The machine learning approach we decided to use was support vector machine (SVM). We made use of the e1071 package [59], which provides an interface to LIBSVM [60] in R statistical package [61]. All variables were normalized prior to the machine learning process, to zero mean and unit variance. The variables of intron length and PU values were first log-transformed, as well.

The difference in several orders of magnitude between the size of the datasets of Alus undergoing and not undergoing exonization causes the instance of the former to ‘drown’ within the latter. In our machine learning, we therefore maintained a 3∶1 ratio between non-exonizing and exonizing Alus by randomly selecting three Alus from within the non-exonizing dataset for each Alu in the exonizing dataset.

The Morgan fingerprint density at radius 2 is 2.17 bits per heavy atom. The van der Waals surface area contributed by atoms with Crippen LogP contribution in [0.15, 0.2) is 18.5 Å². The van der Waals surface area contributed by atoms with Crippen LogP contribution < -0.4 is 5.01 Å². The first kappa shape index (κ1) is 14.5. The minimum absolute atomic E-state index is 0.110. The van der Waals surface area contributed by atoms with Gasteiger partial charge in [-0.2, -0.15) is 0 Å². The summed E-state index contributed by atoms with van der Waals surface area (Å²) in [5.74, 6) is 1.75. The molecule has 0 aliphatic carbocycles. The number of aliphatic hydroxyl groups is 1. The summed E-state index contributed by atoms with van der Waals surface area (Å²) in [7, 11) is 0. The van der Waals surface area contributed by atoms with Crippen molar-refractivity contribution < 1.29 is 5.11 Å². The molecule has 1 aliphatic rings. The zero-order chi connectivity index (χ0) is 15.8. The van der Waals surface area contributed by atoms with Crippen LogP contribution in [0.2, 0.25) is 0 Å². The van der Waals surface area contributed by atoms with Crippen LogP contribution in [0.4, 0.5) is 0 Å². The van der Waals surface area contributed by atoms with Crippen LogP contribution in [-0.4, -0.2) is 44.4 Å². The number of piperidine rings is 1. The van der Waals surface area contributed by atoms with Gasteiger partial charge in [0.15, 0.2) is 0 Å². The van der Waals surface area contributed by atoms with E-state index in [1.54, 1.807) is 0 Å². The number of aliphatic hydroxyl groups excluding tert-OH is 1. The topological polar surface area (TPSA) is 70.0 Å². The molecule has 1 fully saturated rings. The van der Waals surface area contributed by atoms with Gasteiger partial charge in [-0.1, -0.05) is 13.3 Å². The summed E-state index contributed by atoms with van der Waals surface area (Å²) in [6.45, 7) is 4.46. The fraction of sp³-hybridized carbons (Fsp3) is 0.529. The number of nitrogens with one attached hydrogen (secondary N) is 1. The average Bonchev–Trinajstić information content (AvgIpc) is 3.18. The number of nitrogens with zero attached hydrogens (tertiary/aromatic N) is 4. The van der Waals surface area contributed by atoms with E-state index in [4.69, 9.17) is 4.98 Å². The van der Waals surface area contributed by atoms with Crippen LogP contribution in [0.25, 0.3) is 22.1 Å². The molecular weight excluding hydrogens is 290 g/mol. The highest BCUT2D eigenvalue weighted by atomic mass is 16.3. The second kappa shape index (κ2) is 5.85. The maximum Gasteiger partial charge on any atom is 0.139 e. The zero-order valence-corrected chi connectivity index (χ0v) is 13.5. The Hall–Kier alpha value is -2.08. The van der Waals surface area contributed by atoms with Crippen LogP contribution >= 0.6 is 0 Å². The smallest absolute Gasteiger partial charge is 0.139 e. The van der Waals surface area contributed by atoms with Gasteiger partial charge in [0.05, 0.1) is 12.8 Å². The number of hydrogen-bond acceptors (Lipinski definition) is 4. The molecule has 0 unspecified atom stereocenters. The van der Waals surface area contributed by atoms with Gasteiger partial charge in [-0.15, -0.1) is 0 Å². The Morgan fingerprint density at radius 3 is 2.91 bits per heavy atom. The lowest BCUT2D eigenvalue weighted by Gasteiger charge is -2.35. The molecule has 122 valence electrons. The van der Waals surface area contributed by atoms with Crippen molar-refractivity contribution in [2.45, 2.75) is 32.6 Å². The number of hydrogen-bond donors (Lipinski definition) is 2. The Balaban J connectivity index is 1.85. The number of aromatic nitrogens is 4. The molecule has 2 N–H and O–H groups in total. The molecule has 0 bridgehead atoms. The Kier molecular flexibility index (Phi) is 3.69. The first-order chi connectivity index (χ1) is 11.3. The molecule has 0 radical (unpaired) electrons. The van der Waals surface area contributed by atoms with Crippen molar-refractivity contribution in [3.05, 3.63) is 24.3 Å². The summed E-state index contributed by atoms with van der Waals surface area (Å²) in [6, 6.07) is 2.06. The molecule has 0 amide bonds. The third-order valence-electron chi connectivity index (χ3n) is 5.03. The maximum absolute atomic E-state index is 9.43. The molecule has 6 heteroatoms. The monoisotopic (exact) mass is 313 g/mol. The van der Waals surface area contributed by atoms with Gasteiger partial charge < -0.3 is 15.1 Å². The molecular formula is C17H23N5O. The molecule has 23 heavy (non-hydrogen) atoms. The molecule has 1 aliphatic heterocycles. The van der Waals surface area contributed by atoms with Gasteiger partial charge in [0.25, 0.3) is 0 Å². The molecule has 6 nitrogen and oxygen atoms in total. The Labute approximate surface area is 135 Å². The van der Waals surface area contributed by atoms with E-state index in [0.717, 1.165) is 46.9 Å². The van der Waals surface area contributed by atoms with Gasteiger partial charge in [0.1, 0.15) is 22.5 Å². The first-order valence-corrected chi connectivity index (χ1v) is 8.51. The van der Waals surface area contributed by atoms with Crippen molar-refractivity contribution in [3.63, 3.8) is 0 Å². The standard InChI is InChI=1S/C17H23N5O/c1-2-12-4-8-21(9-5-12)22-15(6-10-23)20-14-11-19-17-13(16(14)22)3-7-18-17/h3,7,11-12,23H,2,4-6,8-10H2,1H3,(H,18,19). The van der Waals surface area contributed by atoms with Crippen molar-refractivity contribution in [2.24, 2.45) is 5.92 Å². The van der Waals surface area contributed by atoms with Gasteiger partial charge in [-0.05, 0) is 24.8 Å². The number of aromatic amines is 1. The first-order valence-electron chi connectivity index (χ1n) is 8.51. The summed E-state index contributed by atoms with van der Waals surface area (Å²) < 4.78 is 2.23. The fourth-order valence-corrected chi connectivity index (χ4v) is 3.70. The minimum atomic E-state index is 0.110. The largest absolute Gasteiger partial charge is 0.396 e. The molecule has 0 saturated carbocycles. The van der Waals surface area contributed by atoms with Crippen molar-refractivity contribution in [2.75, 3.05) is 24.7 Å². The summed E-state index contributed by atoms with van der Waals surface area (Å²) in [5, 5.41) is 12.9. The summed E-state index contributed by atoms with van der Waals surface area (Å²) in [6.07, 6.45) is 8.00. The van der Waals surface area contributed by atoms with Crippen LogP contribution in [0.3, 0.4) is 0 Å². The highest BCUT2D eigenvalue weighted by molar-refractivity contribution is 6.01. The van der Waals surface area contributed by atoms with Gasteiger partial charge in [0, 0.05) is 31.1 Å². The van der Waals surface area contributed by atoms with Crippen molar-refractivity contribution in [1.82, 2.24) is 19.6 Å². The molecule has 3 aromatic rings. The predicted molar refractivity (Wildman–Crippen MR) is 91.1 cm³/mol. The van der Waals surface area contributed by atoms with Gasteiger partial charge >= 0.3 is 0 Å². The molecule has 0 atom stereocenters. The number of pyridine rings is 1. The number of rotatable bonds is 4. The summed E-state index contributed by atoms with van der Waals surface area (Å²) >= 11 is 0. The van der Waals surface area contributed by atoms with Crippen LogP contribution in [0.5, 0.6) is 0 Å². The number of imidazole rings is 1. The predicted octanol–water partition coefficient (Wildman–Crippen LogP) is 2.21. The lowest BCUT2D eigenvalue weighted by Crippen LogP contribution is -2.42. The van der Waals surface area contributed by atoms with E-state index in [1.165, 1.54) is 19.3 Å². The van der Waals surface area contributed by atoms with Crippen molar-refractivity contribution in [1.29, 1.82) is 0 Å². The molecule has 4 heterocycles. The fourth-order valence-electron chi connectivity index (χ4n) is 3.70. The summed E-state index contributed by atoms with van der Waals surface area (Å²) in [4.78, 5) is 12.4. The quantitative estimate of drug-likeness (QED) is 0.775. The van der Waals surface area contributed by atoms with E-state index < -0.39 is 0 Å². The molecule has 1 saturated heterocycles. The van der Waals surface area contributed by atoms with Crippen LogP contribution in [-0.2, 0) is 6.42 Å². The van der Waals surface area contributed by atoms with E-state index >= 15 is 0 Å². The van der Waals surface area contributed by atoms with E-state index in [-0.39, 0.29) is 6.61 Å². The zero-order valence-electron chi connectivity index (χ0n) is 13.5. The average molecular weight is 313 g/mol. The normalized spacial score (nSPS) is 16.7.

SVM training involves fixing several hyper-parameters, which have a crucial effect on the performance of the trained classifier [39]. To identify an optimal hyper-parameter set, we used 10-fold cross-validation on the training set and performed a grid search with linear, polynomial, and Gaussian kernels and with a range of cost and gamma values. For this purpose, we used the tune() function in the e1071 package. We found that in the majority of cases the SVM performed best with a linear kernel and a cost factor of 1.